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#138 Friday, May 31, 2024

Prepare In a Year: What’s in Your Go Kit?

May is Bike Month: Check Out These Rider Safety Tips

Book a NERO Presentation for Your Block Party


Prepare In a Year: What’s in Your Go Kit?

The Prepare in a Year action plan breaks up getting ready into small manageable tasks. In February we covered designating an out-of-state emergency contact, making an Emergency Contact card, and signing up for emergency alerts. In March we talked about things to consider before possibly needing to evacuate from home, including having an emergency kit already assembled to take with you. In April we discussed how to make water safe to drink, and how to store water. Catch up on the series of action steps via this handy link

The Prepare in a Year series continues in May with more details about kits you can grab and go, also known as go bags or go kits. A small duffel bag, rolling suitcase, or old school backpack can hold a kit for each family member that’s tailored to their needs. You probably already have many of the items you’ll need: water, snacks, flashlight or headlamp, important phone numbers and documents, some cash, a cell phone power bank and charging cable. Maybe you already keep a kit like this in your car, at school or at work. Children may keep a kit at school or daycare. It’s a good idea to review the contents periodically – snacks have a way of getting eaten and not replaced. We love go kit lists - here’s ours: 

Don’t forget to include an item for comfort or amusement like a teddy bear, crayons and a coloring book, or a crossword puzzle. (Those can really help during long ferry waits.) Building go kits makes a great kids’ summer project, because kits can start small and get really creative. If you’re feeling ambitious and would like to save money, go in with friends or neighbors on a bulk buy of pre-portioned snacks or ready-to-eat meals.

So, what IS in your go kit? We want to hear from you. Please share your kit list or your clever or unusual item by emailing us at . If we choose your idea for a future newsletter, we’ll give you one of our favorite items to add to your go kit. (Image: Washington Emergency Management Division)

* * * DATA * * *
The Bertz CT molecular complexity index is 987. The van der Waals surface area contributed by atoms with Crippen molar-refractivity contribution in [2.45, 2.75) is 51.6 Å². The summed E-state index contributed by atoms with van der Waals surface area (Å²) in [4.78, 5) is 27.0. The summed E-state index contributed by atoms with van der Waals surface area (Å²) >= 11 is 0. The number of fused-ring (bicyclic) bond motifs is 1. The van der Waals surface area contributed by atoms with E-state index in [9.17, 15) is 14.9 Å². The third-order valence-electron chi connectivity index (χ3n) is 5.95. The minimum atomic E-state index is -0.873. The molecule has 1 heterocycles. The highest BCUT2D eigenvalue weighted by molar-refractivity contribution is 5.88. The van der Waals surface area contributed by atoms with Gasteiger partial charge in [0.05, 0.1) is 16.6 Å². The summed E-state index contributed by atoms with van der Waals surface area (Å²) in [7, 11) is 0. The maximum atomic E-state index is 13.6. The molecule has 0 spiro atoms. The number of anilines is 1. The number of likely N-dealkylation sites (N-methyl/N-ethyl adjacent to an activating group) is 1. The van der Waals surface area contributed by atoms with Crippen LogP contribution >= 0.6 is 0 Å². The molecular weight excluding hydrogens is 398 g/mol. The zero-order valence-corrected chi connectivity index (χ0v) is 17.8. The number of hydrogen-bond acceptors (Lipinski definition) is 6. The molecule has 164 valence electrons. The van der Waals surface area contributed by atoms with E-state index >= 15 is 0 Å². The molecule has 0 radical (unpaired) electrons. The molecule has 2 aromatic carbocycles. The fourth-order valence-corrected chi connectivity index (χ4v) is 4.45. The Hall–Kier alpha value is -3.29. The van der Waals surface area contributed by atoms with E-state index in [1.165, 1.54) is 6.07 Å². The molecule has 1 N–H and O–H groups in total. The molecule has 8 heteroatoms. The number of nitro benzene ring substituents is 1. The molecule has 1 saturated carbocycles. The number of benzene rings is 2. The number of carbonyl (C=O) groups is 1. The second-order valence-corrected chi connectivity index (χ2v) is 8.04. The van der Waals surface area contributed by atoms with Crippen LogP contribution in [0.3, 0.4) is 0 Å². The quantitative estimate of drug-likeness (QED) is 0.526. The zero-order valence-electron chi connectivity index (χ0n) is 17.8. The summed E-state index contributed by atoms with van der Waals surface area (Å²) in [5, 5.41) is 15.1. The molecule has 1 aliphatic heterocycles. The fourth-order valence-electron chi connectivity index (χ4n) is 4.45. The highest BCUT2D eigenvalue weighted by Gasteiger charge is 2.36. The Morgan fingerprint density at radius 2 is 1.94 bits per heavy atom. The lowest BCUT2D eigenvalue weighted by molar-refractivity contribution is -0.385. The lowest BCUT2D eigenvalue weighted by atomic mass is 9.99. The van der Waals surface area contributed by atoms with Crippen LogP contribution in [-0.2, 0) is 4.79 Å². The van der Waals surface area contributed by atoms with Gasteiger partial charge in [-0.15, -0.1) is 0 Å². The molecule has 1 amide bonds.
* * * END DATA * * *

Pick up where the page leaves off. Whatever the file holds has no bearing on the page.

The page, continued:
May is Bike Month: Check Out These Rider Safety Tips

The League of American Bicyclists has designated May as National Bike Month; King County and other jurisdictions call it Bicycle Safety Month. A fair number of folks here already commute by bike, and for the rest of us, bicycling gives us a change of scenery, a fun way of exploring the outdoors, green transportation, and some healthy exercise. Here are a few tips for doing it safely.

  • Smart riders wear helmets to protect their brains. Free or low-cost helmets for kids are available from a number of sources around King County.   
  • Be visible to car drivers and other bicyclists. Wear bright colors and add lights to the front and back of your bike.
  • Learn to ride with traffic, following the same traffic rules as cars (such as stopping at stop signs and yielding to traffic at four-way stops).
  • A well-maintained bike is a safer bike. Do a seasonal tune-up, inflate tires before each ride, adjust the seat to the rider, and add a bell or a horn. Keep clothing and other items stowed safely away from chains and wheels.
  • Choose safe places to ride that match bicyclists’ proficiency level and comfort with traffic conditions. A family ride on a separated bike path or trail may be more fun and safer than riding through uptown on Saturday mornings.

Riders of all ages can practice bicycle proficiency and traffic rules at the “Traffic Garden” bicycle playground at Dick Thurnau Memorial Park in White Center, 3.5 miles from the Fauntleroy ferry dock. (Note: The park is at 11050 10th Avenue SW, Seattle 98146. Its hours of operation are Wednesday, Thursday 10 am - 1 pm, and Saturday 9 am - noon. The park is closed Sunday through Tuesday and Friday. There is plenty of parking.) Photo shared with permission from

Book a NERO Presentation for Your Block Party

With Memorial Day behind us, it’s full speed ahead to summer. Some neighborhoods enjoy gathering for summer block parties, and a number of folks have already requested help with organizing or updating their Neighborhood Emergency Response Organizations (NEROs). Get your block party date on our calendar before it fills up. Email to for handouts to share with your neighbors, information about organizing, or to request a coordinator to give a talk at your block party.

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